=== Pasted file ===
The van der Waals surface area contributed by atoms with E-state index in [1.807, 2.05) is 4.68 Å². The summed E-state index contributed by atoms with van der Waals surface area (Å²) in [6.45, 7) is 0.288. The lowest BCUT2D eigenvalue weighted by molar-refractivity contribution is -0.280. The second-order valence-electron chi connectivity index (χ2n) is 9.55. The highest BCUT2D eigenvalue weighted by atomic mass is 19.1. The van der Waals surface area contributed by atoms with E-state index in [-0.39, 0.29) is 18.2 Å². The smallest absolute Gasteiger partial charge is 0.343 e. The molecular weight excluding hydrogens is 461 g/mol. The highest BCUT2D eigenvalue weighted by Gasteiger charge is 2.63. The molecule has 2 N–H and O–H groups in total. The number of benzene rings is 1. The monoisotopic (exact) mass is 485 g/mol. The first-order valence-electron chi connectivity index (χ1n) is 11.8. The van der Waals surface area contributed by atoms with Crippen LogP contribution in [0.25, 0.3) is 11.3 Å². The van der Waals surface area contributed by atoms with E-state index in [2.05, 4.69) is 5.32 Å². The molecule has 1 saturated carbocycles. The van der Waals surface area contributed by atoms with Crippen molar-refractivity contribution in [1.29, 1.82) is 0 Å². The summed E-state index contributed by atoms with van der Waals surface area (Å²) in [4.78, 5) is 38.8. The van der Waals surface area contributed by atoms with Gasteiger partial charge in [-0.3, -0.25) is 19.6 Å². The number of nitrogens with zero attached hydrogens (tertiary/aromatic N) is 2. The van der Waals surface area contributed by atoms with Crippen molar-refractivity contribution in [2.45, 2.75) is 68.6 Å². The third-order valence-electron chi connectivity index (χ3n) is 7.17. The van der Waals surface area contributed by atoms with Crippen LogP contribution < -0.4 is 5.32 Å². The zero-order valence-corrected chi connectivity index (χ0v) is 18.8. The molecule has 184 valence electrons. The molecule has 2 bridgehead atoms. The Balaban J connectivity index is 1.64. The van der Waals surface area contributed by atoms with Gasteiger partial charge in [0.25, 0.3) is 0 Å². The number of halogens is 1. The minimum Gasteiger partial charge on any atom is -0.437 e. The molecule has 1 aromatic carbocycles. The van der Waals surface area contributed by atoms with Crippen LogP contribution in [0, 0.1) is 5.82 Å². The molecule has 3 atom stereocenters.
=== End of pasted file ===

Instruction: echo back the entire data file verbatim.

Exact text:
The van der Waals surface area contributed by atoms with E-state index in [1.807, 2.05) is 4.68 Å². The summed E-state index contributed by atoms with van der Waals surface area (Å²) in [6.45, 7) is 0.288. The lowest BCUT2D eigenvalue weighted by molar-refractivity contribution is -0.280. The second-order valence-electron chi connectivity index (χ2n) is 9.55. The highest BCUT2D eigenvalue weighted by atomic mass is 19.1. The van der Waals surface area contributed by atoms with E-state index in [-0.39, 0.29) is 18.2 Å². The smallest absolute Gasteiger partial charge is 0.343 e. The molecular weight excluding hydrogens is 461 g/mol. The highest BCUT2D eigenvalue weighted by Gasteiger charge is 2.63. The molecule has 2 N–H and O–H groups in total. The number of benzene rings is 1. The monoisotopic (exact) mass is 485 g/mol. The first-order valence-electron chi connectivity index (χ1n) is 11.8. The van der Waals surface area contributed by atoms with Crippen LogP contribution in [0.25, 0.3) is 11.3 Å². The van der Waals surface area contributed by atoms with E-state index in [2.05, 4.69) is 5.32 Å². The molecule has 1 saturated carbocycles. The van der Waals surface area contributed by atoms with Crippen molar-refractivity contribution in [1.29, 1.82) is 0 Å². The summed E-state index contributed by atoms with van der Waals surface area (Å²) in [4.78, 5) is 38.8. The van der Waals surface area contributed by atoms with Gasteiger partial charge in [-0.3, -0.25) is 19.6 Å². The number of nitrogens with zero attached hydrogens (tertiary/aromatic N) is 2. The van der Waals surface area contributed by atoms with Crippen molar-refractivity contribution in [2.45, 2.75) is 68.6 Å². The third-order valence-electron chi connectivity index (χ3n) is 7.17. The van der Waals surface area contributed by atoms with Crippen LogP contribution < -0.4 is 5.32 Å². The zero-order valence-corrected chi connectivity index (χ0v) is 18.8. The molecule has 184 valence electrons. The molecule has 2 bridgehead atoms. The Balaban J connectivity index is 1.64. The van der Waals surface area contributed by atoms with Gasteiger partial charge in [0.25, 0.3) is 0 Å². The number of halogens is 1. The minimum Gasteiger partial charge on any atom is -0.437 e. The molecule has 1 aromatic carbocycles. The van der Waals surface area contributed by atoms with Crippen LogP contribution in [0, 0.1) is 5.82 Å². The molecule has 3 atom stereocenters.